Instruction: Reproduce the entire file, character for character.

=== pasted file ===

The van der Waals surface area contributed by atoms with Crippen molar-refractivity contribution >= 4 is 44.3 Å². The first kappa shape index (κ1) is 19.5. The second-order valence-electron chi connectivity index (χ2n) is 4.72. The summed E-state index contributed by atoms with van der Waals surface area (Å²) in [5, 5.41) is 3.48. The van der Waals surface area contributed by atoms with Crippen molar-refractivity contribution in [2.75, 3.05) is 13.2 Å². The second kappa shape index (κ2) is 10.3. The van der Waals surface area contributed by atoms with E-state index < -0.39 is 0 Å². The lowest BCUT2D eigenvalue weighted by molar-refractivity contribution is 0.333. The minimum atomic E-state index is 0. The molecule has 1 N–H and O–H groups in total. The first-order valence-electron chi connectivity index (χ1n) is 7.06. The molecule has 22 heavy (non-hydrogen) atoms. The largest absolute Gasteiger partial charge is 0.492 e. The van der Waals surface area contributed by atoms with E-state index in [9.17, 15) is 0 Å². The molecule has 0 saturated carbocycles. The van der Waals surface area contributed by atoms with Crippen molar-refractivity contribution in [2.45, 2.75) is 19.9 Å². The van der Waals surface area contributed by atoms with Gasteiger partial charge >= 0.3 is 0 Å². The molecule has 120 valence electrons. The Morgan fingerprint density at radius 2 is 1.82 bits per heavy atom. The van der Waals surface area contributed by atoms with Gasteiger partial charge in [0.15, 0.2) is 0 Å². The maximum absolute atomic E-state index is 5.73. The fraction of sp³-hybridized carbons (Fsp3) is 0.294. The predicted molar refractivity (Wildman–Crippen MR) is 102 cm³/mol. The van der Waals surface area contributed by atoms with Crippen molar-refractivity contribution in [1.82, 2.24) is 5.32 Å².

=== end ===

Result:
The van der Waals surface area contributed by atoms with Crippen molar-refractivity contribution >= 4 is 44.3 Å². The first kappa shape index (κ1) is 19.5. The second-order valence-electron chi connectivity index (χ2n) is 4.72. The summed E-state index contributed by atoms with van der Waals surface area (Å²) in [5, 5.41) is 3.48. The van der Waals surface area contributed by atoms with Crippen molar-refractivity contribution in [2.75, 3.05) is 13.2 Å². The second kappa shape index (κ2) is 10.3. The van der Waals surface area contributed by atoms with E-state index < -0.39 is 0 Å². The lowest BCUT2D eigenvalue weighted by molar-refractivity contribution is 0.333. The minimum atomic E-state index is 0. The molecule has 1 N–H and O–H groups in total. The first-order valence-electron chi connectivity index (χ1n) is 7.06. The molecule has 22 heavy (non-hydrogen) atoms. The largest absolute Gasteiger partial charge is 0.492 e. The van der Waals surface area contributed by atoms with E-state index in [9.17, 15) is 0 Å². The molecule has 0 saturated carbocycles. The van der Waals surface area contributed by atoms with Crippen molar-refractivity contribution in [2.45, 2.75) is 19.9 Å². The van der Waals surface area contributed by atoms with Gasteiger partial charge >= 0.3 is 0 Å². The molecule has 120 valence electrons. The Morgan fingerprint density at radius 2 is 1.82 bits per heavy atom. The van der Waals surface area contributed by atoms with Gasteiger partial charge in [0.15, 0.2) is 0 Å². The maximum absolute atomic E-state index is 5.73. The fraction of sp³-hybridized carbons (Fsp3) is 0.294. The predicted molar refractivity (Wildman–Crippen MR) is 102 cm³/mol. The van der Waals surface area contributed by atoms with Crippen molar-refractivity contribution in [1.82, 2.24) is 5.32 Å².